Currently, dedicated myeloma patient organisations exist in ten of the 25 countries in the European Union.9 Accurate, easily understood information about myeloma and its diagnosis and treatment is needed for every patient and his or her family. Patient support services must be available and accessible to all who choose them. Advocacy organisations must provide resources to empower patients to take an active role in their own care, as well as represent their interests to the medical, scientific, and policy-making communities.

  4. Access to optimal treatment.

    Every patient, regardless of location, age, income, or any other factor, deserves the best treatment available for his or her stage of disease. National health agencies must adopt life saving treatments as they become available thereby addressing, at least in part, the issues of access and affordability.

  5. Policies that put patients and their needs at the centre of treatment and care.

    Policy makers must make myeloma patients’ needs the first priority. Myeloma patients must be allowed to take an active role in policy decisions that affect them, particularly those relating to provision of care and access to new and innovative treatments.

  6. Reduction in the isolation that characterises the lives of people living with myeloma and other rare cancers.

    The psychosocial stress known to all cancer patients is felt more acutely by myeloma patients who face greater difficulties in finding peer support and dedicated resources and information about this rare cancer.10, 11 Dedicated outreach by healthcare institutions and other cancer-related organizations should be made available to lessen these feelings.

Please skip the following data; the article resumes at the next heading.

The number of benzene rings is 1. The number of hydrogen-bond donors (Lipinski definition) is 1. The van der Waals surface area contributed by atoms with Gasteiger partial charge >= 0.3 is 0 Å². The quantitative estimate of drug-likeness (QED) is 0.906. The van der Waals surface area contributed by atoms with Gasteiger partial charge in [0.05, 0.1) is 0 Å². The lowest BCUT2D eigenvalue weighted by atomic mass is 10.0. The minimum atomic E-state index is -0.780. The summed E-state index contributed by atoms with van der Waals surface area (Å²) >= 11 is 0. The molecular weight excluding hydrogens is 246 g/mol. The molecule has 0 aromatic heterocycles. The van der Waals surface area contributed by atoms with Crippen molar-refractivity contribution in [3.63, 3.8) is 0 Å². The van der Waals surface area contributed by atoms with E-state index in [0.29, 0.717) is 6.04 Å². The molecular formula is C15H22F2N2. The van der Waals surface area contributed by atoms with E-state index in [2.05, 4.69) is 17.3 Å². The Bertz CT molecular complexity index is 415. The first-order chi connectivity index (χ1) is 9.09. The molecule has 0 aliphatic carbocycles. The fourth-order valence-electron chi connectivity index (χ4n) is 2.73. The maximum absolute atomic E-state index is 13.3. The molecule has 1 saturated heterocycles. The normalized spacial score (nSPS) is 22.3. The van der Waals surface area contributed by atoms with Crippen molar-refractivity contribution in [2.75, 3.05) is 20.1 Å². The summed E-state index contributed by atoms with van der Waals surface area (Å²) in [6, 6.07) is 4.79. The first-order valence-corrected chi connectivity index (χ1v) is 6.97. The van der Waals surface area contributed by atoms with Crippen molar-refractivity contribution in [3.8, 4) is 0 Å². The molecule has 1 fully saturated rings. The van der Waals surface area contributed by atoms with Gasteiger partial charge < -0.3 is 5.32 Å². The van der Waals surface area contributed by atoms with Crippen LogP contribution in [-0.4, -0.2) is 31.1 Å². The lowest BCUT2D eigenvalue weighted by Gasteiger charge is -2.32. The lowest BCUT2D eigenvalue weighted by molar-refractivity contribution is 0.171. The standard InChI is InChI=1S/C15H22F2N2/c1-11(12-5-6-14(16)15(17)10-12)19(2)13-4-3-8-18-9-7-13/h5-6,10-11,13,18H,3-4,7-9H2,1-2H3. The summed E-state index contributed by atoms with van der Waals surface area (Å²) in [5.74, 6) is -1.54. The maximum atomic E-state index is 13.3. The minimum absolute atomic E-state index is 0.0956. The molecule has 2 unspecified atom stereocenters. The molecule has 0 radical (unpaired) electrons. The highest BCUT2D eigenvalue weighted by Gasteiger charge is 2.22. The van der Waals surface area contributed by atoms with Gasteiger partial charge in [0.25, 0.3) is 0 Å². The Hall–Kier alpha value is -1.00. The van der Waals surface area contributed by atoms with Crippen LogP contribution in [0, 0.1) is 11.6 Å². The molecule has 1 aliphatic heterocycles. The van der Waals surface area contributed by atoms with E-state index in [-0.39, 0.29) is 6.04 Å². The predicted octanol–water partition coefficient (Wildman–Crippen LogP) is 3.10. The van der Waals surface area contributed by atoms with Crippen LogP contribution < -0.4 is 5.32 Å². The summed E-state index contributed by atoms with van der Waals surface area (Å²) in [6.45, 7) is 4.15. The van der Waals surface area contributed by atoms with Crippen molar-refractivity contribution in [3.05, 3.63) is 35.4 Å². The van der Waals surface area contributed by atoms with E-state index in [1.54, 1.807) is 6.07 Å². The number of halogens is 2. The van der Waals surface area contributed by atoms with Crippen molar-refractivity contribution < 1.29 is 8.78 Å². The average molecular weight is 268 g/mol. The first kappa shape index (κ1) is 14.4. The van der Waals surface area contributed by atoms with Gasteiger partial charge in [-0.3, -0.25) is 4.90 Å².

By creating increased awareness of myeloma today, we call for speedier progress in the search for accurate diagnostic tools, access to new drugs, development of more treatment options, and an increase in psychosocial support. No patient living with a rare cancer like multiple myeloma should be left behind in the race for cancer cures.

Signed by:



Myeloma Euronet Myeloma Euronet – European network of myeloma patient groups

 

 

European Group for Blood and Marrow TransplantationEuropean Group for Blood and Marrow Transplantation (EBMT)

 

 

European Myeloma Network European Myeloma Network (EMN)

 

 

Lymphoma Coalition Lymphoma Coalition